Squamish's Cork and Craft Taphouse has announced that it will be temporarily closing due to COVID-19.
On April 6, the restaurant said in a social media post its staff had been exposed to the virus, prompting its closure.
It will reopen at 12 p.m. on April 15."It is with heavy hearts that we post this announcement, it has been revealed that we have had staff members that have contracted COVID-19," reads the post.
"Upon notification, we have been working with Vancouver Coastal Health and our local health inspector. We have decided to close temporarily while the affected staff go through the healing process and isolation protocol."The restaurant said it has upheld industry standards of cleanliness.
The establishment is not listed on VCH's public health exposure alert list."We hope to count on your support upon our reopening next Thursday, as you have all been so amazing since we opened last August," the statement continues. "We look forward to welcoming you back to enjoy all that we offer on our new extended patio."
In a follow-up call, owner Cami Tedder said the exposure likely happened two weeks ago when a patron was at the bar.It did not happen when people were being served at the establishment's recently-created outdoor patio, she said.
She said this customer called to inform the restaurant they might've exposed the virus to some of the staff.Then a hostess reported she felt unwell.
"That's when we decided, OK, everybody go get tested — and everyone did," said Tedder."I need to protect my patrons and I got to protect the staff. I did everything the way I felt was the right thing to do. You know, I'm trying to protect everyone, including myself and my general manager."
She declined to say how many people may have contracted the virus, but said out of caution, she chose to close the restaurant temporarily.The staff members who were affected have been doing OK, she added.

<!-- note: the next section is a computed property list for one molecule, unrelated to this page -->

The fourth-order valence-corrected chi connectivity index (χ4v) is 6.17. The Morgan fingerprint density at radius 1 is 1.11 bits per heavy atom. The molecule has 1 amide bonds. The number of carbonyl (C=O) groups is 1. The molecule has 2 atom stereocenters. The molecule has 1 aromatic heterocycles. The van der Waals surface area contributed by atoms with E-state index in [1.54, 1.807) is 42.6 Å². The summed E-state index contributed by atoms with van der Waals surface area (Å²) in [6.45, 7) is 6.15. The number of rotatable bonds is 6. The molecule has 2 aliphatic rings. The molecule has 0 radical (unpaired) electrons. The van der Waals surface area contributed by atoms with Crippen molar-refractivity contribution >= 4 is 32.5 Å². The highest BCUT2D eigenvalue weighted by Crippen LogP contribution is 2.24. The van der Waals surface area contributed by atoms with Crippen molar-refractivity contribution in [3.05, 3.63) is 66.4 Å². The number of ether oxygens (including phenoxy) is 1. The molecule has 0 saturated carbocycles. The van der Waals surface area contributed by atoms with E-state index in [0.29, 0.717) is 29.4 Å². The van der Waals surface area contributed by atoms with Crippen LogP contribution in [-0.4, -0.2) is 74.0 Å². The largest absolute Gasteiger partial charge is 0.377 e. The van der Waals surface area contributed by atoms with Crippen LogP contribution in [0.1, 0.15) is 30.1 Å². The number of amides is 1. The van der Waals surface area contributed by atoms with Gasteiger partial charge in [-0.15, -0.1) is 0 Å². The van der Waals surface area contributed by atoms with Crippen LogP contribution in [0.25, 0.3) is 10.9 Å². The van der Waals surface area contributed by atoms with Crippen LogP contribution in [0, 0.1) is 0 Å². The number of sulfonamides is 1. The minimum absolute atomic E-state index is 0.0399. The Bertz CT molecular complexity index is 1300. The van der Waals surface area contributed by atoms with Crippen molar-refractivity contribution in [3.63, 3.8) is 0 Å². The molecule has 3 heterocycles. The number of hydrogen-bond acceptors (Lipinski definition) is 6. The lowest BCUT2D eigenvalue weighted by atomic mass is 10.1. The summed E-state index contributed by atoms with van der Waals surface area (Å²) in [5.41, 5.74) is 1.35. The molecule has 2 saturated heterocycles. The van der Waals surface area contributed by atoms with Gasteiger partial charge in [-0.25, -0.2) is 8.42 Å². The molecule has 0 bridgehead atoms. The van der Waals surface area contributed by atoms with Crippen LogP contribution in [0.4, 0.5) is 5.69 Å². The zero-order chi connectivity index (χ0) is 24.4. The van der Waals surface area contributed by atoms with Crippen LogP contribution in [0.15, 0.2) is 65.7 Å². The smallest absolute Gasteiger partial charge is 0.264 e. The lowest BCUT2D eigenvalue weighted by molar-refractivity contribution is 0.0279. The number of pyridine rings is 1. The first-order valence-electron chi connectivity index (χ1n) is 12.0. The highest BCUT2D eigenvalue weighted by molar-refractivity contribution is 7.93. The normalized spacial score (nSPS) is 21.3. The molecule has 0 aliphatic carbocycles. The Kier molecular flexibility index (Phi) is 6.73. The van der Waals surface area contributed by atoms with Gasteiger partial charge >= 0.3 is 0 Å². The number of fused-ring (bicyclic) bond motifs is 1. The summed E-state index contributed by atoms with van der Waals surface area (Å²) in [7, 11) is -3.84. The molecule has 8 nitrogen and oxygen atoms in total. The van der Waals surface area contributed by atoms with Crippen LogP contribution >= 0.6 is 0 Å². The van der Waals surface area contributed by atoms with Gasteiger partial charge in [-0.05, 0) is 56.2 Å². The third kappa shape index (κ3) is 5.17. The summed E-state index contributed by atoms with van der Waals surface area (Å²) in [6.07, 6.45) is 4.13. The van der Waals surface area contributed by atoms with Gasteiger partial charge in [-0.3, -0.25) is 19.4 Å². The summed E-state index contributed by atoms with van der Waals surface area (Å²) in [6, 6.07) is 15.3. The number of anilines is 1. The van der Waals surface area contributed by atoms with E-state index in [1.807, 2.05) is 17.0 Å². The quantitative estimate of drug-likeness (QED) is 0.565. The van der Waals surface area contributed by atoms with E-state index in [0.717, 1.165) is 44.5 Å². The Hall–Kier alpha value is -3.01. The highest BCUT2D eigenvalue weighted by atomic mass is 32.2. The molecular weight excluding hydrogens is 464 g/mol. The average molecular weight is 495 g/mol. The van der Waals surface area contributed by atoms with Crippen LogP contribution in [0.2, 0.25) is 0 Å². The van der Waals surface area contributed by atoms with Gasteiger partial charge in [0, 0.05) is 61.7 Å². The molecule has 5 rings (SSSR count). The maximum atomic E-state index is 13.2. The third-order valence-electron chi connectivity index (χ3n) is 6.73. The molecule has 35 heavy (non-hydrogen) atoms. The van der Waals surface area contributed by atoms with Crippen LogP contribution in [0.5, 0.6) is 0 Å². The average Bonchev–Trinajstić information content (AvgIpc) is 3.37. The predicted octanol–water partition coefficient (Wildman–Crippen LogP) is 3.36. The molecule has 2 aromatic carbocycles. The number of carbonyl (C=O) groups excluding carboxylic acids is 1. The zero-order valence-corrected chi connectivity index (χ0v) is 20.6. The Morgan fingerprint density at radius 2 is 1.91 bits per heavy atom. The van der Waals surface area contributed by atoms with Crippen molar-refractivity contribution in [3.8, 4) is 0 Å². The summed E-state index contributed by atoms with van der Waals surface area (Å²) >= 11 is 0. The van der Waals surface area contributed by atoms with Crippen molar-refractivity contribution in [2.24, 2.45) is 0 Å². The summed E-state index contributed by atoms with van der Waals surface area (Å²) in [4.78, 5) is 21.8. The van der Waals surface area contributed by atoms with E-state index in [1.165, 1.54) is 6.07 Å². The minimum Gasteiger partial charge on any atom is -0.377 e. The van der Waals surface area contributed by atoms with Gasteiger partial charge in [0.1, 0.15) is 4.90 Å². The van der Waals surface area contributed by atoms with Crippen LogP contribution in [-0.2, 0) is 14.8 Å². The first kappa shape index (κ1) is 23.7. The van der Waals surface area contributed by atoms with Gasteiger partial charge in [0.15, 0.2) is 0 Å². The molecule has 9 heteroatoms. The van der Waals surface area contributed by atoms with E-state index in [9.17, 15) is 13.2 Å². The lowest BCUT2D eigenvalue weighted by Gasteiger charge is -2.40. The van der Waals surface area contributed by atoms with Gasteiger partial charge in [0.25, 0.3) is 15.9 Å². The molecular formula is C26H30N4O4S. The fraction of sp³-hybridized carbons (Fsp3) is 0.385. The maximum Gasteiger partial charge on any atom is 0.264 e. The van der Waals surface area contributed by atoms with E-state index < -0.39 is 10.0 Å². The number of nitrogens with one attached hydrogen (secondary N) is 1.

Tedder said it's been a particularly hard time for her business, which recently opened.Cork and Craft has been met with challenges in qualifying for relief, she said, because as a new business, it doesn't have records from 2019 to show how the pandemic has created a shortfall.
It's put her business in dire straits, and Tedder said that things are looking grave."I know everybody is in the same boat together, but some of us are being hit a lot harder than others and this industry is definitely one of them," she said.
She urged the community to help support the establishment. While buying gift cards aren't an option while it's closed, she's hoping the reopening will see many people come out."We literally can't physically do business for 10 days, so when we open, the best thing is just to come out and check on our patio," said Tedder.
She said she's pushing hard to get her staff vaccinated. She's been asking the health authority if they can bump her staff up the line as a result of the exposure."I can't be shut down for more than 10 days. I literally won't survive it," Tedder said.